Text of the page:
City of East Lansing Will Finally Seek a Housing Study
The rear of the downtown Landmark apartments as seen from the new parking garage. (Photo by Raymond Holt)
After much talk by many players about how “we need a housing study,” planning staff for the City of East Lansing are finally ready to take the step of asking external consultants what they might offer in this regard.
Last night, East Lansing’s City Council voted 5-0 to direct the staff to issue a “Request for Qualifications and Proposals.” The RFQP will now be polished, published, and sent to possible consultants in an effort to have various firms pitch their ideas and prices for a study of the past, present, and future of housing needs in East Lansing.
The draft RFQP considered last night at City Council is aimed at finding answers to questions like:
- What might happen if more high-rise, near-campus student housing is constructed, given that thousands of new student-focused units are already scheduled to be “coming online” here in the span of just a few years?
- Is it possible that rental houses downtown might convert from student rentals to family rentals or from student rentals to owner-occupied homes? If so, under what conditions?
- What might happen with the hundreds of student rental units in the Northern Tier as so much near-campus student housing is developed?
- What is likely to happen to older rental stock, like smaller apartment buildings?
- Is there a way to provide housing downtown that attracts non-students, including senior citizens, non-students with lower incomes, and families?
Last night, members of Council expressed enthusiasm for getting this study done.
Mayor Pro Tem Aaron Stephens asked that staff make clear the City is interested in knowing not only if rental houses could flip to become owner-occupied, but if downtown student rental housing might become attractive to families looking to rent.
Council member Jessy Gregg asked to make sure that attention is paid to the question of the viability of owner-occupied condo apartments downtown. Is there demand, she asked? Could demand be cultivated somehow?
Council member Mark Meadows “agreed completely” with Gregg on this point, saying he believes there is a “huge demand” for condo apartments downtown, so he can’t understand why developers say they are not viable economically.
“We need to figure out a way to encourage that market,” Meadows said.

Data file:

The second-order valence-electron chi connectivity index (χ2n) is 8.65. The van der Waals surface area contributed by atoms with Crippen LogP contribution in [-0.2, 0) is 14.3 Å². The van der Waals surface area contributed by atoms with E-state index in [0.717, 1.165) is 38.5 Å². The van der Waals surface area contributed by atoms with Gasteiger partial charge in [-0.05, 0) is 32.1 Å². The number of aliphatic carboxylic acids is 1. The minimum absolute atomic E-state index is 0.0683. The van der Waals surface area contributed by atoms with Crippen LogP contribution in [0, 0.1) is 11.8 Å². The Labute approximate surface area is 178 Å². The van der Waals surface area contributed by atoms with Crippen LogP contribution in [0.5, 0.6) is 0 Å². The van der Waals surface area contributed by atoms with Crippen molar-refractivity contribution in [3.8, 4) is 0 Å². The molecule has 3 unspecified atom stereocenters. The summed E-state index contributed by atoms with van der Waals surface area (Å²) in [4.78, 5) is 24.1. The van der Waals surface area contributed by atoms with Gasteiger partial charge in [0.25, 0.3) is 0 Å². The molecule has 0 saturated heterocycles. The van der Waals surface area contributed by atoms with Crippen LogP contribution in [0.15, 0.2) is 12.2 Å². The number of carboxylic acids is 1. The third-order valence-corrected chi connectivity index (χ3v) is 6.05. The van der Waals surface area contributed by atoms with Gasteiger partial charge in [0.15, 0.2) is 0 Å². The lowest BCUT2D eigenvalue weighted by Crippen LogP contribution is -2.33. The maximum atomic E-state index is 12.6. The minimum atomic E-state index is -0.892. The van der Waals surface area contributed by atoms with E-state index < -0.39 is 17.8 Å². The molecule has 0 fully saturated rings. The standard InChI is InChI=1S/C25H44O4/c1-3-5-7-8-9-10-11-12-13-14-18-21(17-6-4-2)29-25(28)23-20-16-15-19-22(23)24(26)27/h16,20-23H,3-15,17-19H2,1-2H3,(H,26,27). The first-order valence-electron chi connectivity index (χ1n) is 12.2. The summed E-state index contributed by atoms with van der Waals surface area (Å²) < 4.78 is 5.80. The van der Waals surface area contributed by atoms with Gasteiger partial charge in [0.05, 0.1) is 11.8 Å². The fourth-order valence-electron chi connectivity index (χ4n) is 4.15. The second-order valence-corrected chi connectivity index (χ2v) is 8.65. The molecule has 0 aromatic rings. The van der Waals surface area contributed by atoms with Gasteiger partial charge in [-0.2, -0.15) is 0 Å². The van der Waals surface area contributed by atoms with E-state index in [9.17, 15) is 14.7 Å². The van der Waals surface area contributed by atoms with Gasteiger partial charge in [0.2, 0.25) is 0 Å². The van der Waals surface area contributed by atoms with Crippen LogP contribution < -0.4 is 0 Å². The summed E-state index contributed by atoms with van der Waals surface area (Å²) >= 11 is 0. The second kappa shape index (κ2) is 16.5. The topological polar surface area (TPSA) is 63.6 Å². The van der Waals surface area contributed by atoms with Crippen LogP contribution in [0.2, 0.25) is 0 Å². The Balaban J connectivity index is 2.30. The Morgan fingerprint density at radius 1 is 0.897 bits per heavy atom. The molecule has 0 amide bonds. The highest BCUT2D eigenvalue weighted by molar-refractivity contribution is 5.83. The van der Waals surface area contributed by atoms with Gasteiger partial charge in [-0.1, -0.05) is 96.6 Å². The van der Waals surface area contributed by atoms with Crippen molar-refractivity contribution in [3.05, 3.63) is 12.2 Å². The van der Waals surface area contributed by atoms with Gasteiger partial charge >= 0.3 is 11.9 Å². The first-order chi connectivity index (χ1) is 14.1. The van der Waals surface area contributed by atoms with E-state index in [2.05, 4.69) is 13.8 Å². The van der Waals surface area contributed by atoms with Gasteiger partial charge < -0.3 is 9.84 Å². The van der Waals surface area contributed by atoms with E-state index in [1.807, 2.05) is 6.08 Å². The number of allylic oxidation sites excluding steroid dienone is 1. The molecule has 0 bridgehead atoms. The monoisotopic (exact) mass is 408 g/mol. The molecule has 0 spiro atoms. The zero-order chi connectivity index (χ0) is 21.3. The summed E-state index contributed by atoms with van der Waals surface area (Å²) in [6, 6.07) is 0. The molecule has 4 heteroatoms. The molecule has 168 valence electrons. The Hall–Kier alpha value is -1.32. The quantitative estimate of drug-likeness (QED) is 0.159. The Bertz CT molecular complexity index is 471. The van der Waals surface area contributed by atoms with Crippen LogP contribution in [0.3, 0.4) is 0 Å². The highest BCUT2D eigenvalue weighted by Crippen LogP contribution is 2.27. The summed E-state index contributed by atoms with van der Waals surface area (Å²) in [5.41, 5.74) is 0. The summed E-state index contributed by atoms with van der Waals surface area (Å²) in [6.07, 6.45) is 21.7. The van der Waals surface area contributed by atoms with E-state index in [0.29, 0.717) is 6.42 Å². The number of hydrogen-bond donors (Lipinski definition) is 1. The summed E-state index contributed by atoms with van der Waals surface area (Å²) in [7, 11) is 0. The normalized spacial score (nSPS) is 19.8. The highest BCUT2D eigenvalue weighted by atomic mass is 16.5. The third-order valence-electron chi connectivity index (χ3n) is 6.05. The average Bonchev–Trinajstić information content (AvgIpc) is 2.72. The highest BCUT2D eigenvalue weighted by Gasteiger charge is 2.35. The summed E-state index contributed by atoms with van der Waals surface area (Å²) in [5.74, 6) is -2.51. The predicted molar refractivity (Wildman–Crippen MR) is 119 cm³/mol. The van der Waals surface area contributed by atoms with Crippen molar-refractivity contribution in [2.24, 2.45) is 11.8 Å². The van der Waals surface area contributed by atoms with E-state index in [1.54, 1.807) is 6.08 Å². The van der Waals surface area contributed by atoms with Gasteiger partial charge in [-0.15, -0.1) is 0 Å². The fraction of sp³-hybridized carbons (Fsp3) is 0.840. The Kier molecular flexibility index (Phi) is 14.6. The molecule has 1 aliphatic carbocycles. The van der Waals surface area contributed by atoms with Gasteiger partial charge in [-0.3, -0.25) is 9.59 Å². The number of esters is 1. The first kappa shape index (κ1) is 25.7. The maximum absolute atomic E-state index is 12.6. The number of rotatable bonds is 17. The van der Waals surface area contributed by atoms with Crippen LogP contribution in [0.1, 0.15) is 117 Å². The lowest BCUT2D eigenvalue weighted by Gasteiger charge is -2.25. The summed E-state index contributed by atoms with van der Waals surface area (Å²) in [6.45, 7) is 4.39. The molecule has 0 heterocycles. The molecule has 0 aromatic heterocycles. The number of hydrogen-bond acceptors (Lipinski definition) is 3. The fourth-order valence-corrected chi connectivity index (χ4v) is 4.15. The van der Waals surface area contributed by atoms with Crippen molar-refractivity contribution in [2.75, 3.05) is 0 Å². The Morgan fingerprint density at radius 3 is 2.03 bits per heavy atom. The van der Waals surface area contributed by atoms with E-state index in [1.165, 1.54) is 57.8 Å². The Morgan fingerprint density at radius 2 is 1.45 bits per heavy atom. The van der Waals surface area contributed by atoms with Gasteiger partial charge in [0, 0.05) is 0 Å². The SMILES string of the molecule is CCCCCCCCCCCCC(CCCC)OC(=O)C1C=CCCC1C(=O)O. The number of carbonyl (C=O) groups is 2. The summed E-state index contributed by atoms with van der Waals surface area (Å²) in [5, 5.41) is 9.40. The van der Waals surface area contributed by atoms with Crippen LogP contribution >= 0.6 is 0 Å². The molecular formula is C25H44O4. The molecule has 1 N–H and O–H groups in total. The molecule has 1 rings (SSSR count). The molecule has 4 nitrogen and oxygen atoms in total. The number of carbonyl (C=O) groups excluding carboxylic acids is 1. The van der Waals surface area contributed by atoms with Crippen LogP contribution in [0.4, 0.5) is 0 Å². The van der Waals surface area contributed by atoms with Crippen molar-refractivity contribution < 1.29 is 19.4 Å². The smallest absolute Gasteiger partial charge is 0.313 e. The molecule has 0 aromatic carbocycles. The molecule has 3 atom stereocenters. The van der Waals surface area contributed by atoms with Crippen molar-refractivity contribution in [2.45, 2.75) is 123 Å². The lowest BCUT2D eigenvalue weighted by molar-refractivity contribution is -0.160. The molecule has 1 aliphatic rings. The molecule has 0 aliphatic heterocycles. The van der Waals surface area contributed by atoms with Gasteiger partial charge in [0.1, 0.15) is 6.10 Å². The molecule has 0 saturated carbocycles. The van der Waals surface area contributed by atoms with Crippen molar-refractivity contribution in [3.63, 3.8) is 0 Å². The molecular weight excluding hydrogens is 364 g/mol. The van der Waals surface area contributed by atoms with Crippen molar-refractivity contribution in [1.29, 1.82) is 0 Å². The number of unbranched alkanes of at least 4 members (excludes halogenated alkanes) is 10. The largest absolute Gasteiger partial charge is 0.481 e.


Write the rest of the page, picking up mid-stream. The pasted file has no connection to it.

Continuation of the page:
Many developers have toyed with the idea of owner-occupied condos downtown, chiefly in an effort to meet the City’s special requirement that big downtown housing developments have at least 25 percent of their units designed for someone other than student renters. (The 25 percent rule allows for owner-occupied condos or senior housing or housing restricted to people with lower incomes.) But in each case of late, developers facing the 25 percent requirement have ended up saying the financing for condo development is not available.
Built before the recession, the City Center Condos above CVS and Omi Sushi are owner-occupied condo apartments. Those condos are said to sell easily when they come to the market.
The development at the corner of Bailey Street and Albert Avenue, known as Albert Place, also includes condo apartments, but many have historically been rented. On the west side of Valley Court Park, the West Village development includes condo townhouses and condo “flats,” some of which are rented.
A common misperception is that the “active senior” housing in Newman Lofts, on Albert Street above the new parking garage, is condos. These are, in fact, rental units restricted to people age 55 and older.
In terms of big new “market-rate” housing – the kind of apartments that typically attract undergraduate student renters – this year has seen the opening of The Landmark on Grand River Avenue (above Target) as part of the Center City District project and The Hub at the corner of Grand River Avenue and Bogue Street.
“The Abbot” at the corner of Abbot Road and Grand River Avenue is set to open next summer and that will feature about 200 more “market-rate” rental apartments. Meridian Township and Lansing are also seeing near-campus development of hundreds more “market-rate” rental apartments.
Council is trying to consider all this in conjunction with the question of what to do with the DDA’s properties on Evergreen Avenue. (We’ll be bringing a separate report on that specific issue.)
The RFQP for the housing study will ask interested firms to submit proposals that include information about the firm, examples of their past work, their proposed methodology, and costs. If there are multiple viable proposals, City Council will decide who will do the study.
Last night at Council, Director of Planning Tom Fehrenbach told Council that he thought, given the holidays, it makes sense to put a 45-day deadline on the RFQP.
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